Most of the major clubs in Europe now have a shirt sponsor. It generates a lot of revenue for the clubs concerned. So what’s the problem?
Well, it’s all down to relevance. In most cases, football clubs simply give the sponsorship of their shirts up to the highest bidder. No problem here, you might think, as surely the point is to make as much money out of it as possible. Well, yes and no.
Should sponsorship be solely about the money? An appropriate partnership cannot only generate revenue for the club concerned, but also deliver further value through association.
And this is just as important for the sponsor. A sponsor aligned with the vision, values and branding of a club will potentially add to the livery of the football shirt and reinforce this image, as well as generate extra funds.
An appropriate, sympathetic and compatible sponsor, meanwhile, will resonate with the fans and the wider football community, generating engagement, building a relationship, and essentially be as much in partnership with this fanbase as the club itself.
This is far more likely to place the sponsor front of mind – where every brand wants to be – driving more bang for their buck than simply throwing money at the deal.
So let’s have a look at some of the Premiership clubs’ shirt sponsors. During the 2015/16 season they were dominated (35%) by sports betting companies, which while some may say are appropriate in a business sense, are surely inappropriate from an ethical perspective, and so hardly reflect glory on the clubs they sponsor.
Some 25% span insurance or finance, for which there is little relevance. Similarly for the two Middle Eastern airline sponsors. Then come a random selection including an Asian tyre company with an unclear strategy.
Out of all 20 Premiership teams, there are hardly any, you could argue, that add real value to the club beyond revenue. One of the best brand fits is British lifestyle consumer electronics brand Veho’s shirt deal with Southampton, associating the club with innovation, plus it’s a UK business.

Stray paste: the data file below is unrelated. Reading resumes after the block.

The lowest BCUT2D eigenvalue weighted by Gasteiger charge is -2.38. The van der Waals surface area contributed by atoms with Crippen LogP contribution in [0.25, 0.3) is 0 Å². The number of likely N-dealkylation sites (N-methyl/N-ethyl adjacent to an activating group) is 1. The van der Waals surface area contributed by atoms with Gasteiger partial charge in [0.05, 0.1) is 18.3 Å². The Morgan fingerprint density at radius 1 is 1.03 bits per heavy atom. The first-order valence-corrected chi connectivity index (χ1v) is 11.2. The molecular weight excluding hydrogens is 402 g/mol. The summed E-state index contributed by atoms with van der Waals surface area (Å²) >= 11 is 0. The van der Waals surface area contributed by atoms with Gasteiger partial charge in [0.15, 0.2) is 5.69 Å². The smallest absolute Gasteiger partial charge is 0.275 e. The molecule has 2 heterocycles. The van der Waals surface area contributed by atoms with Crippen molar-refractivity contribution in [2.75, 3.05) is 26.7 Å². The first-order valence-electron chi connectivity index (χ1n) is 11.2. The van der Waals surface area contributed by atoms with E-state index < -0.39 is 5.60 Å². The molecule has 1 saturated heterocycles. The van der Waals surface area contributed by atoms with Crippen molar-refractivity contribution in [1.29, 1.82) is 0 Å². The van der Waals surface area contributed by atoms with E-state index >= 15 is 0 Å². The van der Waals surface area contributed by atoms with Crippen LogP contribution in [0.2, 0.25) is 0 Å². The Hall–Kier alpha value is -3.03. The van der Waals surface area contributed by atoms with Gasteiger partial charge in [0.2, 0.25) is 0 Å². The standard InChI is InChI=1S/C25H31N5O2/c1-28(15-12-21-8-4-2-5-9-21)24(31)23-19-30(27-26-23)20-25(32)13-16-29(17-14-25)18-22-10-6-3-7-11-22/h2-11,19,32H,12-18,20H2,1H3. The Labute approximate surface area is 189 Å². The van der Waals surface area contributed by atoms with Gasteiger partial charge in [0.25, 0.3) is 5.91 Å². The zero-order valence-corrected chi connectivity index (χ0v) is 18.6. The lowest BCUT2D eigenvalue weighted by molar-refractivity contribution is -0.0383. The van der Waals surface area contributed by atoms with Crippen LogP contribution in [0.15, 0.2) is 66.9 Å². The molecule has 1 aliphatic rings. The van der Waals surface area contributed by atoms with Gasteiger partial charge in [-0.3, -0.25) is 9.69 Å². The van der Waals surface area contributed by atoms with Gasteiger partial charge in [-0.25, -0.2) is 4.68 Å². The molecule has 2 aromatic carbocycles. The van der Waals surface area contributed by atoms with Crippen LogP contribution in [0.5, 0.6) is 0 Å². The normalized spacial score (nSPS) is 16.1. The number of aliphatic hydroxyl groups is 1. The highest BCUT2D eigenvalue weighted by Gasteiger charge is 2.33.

And at least Everton’s Chang Beer and Leicester’s King Power, a duty free retailer, are consumer brands, albeit from a different continent. In fact, Leicester’s case is quite interesting because the sponsor actually owns the club, making it a completely different relationship.
Most owners prefer to be behind the scenes. By also being the sponsor, the King Power brand is more closely tied to the success of the club and able to leverage more value when things are going well, and so is basking in glory now, but is likely to suffer more when it isn’t.
So what would better alternatives look like? Well Red Bull would seem a great fit for Manchester United or Liverpool in terms of colour and the performance enhancing nature of the product. Local crisp brand Walkers would work well with Leicester – and once were a shirt sponsor at the club.
Strong past examples include Hitachi’s and Samsung’s sponsorship of Liverpool and Chelsea respectively, again imbuing the image of the clubs with innovation and success.
Perhaps another good test would be whether fans are prepared to walk around in a shirt sporting a particular sponsor. Just how happy must Newcastle United fans be about wearing Wonga?
What is clear is that more can be done to leverage the maximum value from shirt sponsorship for both the club and the brand – not to mention the fans – through striking more carefully thought out deals that are not just all about the money.
If a relevant and appropriate sponsor is chosen it can reflect positively on the club, while the sponsoring company can get full value from the money they have invested in terms of actually generating business.
Range of Premier League club sponsors
- Insurance 3
- Finance 2
- Airline 2
- Beer 1
- Car 1
- Tyres 1
- Software 1
- Sound tech 1
- Retail 1
2015/16 Premier League club sponsorship deals
- Manchester United, Chevrolet (US), cars, £53m, 2014-21
- Chelsea, Yokohama (Japan), tyres, £40m, 2015-20
- Arsenal, Fly Emirates (UAE), airline, £30m, 2014-19
- Liverpool, Standard Chartered, insurance, £25m, 2013-16
- Man City, Etihad Airways (UAE), airline, £20m, 2011-21
- Tottenham, AIA (China), insurance, £16m, 2014-19
- Newcastle United, Wonga (UK), loans, £6m, 2012-16
- West Ham, Betway (Malta), betting, £6m, 2015-16
- Everton, Chang (Thailand), beer, £5.3m, 2005-
- Aston Villa, Intuit Quickbooks (US), accounts software, £5m, 2013-15
- Sunderland (New), Dafabet (Philippines), betting, £5m, 2015-17
- Swansea City, GWFX (HK), financial services, £4m
- Stoke City, Bet365 (UK), betting, £3m, 2012-15
- West Brom, TLCBET (Asia), betting, £2.3m, 2015-17
- Southampton, Veho (UK), Sound technology, £1m, 2014-16
- Leicester City, King Power (Thailand), duty free shopping, £1m, 2010-
- Crystal Palace, Mansion (Gibraltar), betting, £5m, 2015-16
- Watford, 138.com (China), betting, £1m, 2015-16
- Bournemouth, Mansion (Gibraltar), betting, £1.3m, 2015-16
- Norwich City, Aviva (UK), insurance, £1m, 2012-16
Source: Total Sporttek
Pete Davis is the founder and managing director of Get Me Media.